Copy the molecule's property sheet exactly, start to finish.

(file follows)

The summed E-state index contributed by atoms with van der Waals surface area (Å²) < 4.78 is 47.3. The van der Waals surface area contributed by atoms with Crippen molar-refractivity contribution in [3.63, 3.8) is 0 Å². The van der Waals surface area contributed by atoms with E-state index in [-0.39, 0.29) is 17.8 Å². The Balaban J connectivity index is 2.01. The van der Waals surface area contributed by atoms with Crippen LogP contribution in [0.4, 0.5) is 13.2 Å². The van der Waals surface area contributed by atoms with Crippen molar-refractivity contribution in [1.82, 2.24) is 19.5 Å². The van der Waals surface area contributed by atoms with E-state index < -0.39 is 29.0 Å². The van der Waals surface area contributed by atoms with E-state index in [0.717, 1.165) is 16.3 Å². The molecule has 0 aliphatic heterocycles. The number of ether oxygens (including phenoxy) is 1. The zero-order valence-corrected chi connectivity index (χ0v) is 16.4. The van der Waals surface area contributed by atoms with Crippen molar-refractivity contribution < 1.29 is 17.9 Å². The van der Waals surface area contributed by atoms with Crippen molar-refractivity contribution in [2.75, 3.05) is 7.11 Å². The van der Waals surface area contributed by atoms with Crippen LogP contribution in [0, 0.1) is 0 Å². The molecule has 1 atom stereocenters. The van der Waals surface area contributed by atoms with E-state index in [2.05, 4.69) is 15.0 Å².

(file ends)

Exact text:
The summed E-state index contributed by atoms with van der Waals surface area (Å²) < 4.78 is 47.3. The van der Waals surface area contributed by atoms with Crippen molar-refractivity contribution in [3.63, 3.8) is 0 Å². The van der Waals surface area contributed by atoms with E-state index in [-0.39, 0.29) is 17.8 Å². The Balaban J connectivity index is 2.01. The van der Waals surface area contributed by atoms with Crippen LogP contribution in [0.4, 0.5) is 13.2 Å². The van der Waals surface area contributed by atoms with Crippen molar-refractivity contribution in [1.82, 2.24) is 19.5 Å². The van der Waals surface area contributed by atoms with E-state index < -0.39 is 29.0 Å². The van der Waals surface area contributed by atoms with E-state index in [0.717, 1.165) is 16.3 Å². The molecule has 0 aliphatic heterocycles. The number of ether oxygens (including phenoxy) is 1. The zero-order valence-corrected chi connectivity index (χ0v) is 16.4. The van der Waals surface area contributed by atoms with Crippen molar-refractivity contribution < 1.29 is 17.9 Å². The van der Waals surface area contributed by atoms with Crippen molar-refractivity contribution in [2.75, 3.05) is 7.11 Å². The van der Waals surface area contributed by atoms with Crippen LogP contribution in [0, 0.1) is 0 Å². The molecule has 1 atom stereocenters. The van der Waals surface area contributed by atoms with E-state index in [2.05, 4.69) is 15.0 Å².